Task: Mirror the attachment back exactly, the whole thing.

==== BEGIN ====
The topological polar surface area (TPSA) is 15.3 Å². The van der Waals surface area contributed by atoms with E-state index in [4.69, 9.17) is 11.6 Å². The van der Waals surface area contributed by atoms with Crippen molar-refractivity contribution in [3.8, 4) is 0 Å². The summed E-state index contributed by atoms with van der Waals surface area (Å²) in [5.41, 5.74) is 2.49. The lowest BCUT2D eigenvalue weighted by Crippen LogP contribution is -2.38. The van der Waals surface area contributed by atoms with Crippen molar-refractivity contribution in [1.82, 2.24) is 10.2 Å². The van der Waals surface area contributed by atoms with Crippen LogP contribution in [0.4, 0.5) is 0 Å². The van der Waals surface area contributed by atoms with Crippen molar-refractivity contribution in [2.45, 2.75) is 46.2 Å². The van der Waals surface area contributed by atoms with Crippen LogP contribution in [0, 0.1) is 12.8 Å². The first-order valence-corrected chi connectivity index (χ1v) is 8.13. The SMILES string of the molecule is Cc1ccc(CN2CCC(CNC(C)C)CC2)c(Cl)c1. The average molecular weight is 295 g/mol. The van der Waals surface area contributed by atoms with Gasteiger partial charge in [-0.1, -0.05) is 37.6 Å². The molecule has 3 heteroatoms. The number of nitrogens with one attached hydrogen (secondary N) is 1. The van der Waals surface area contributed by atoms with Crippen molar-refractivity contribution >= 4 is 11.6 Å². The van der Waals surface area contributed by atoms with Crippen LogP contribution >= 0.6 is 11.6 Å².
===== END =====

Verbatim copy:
The topological polar surface area (TPSA) is 15.3 Å². The van der Waals surface area contributed by atoms with E-state index in [4.69, 9.17) is 11.6 Å². The van der Waals surface area contributed by atoms with Crippen molar-refractivity contribution in [3.8, 4) is 0 Å². The summed E-state index contributed by atoms with van der Waals surface area (Å²) in [5.41, 5.74) is 2.49. The lowest BCUT2D eigenvalue weighted by Crippen LogP contribution is -2.38. The van der Waals surface area contributed by atoms with Crippen molar-refractivity contribution in [1.82, 2.24) is 10.2 Å². The van der Waals surface area contributed by atoms with Crippen LogP contribution in [0.4, 0.5) is 0 Å². The van der Waals surface area contributed by atoms with Crippen molar-refractivity contribution in [2.45, 2.75) is 46.2 Å². The van der Waals surface area contributed by atoms with Crippen LogP contribution in [0, 0.1) is 12.8 Å². The first-order valence-corrected chi connectivity index (χ1v) is 8.13. The SMILES string of the molecule is Cc1ccc(CN2CCC(CNC(C)C)CC2)c(Cl)c1. The average molecular weight is 295 g/mol. The van der Waals surface area contributed by atoms with Gasteiger partial charge in [-0.1, -0.05) is 37.6 Å². The molecule has 3 heteroatoms. The number of nitrogens with one attached hydrogen (secondary N) is 1. The van der Waals surface area contributed by atoms with Crippen molar-refractivity contribution >= 4 is 11.6 Å². The van der Waals surface area contributed by atoms with Crippen LogP contribution >= 0.6 is 11.6 Å².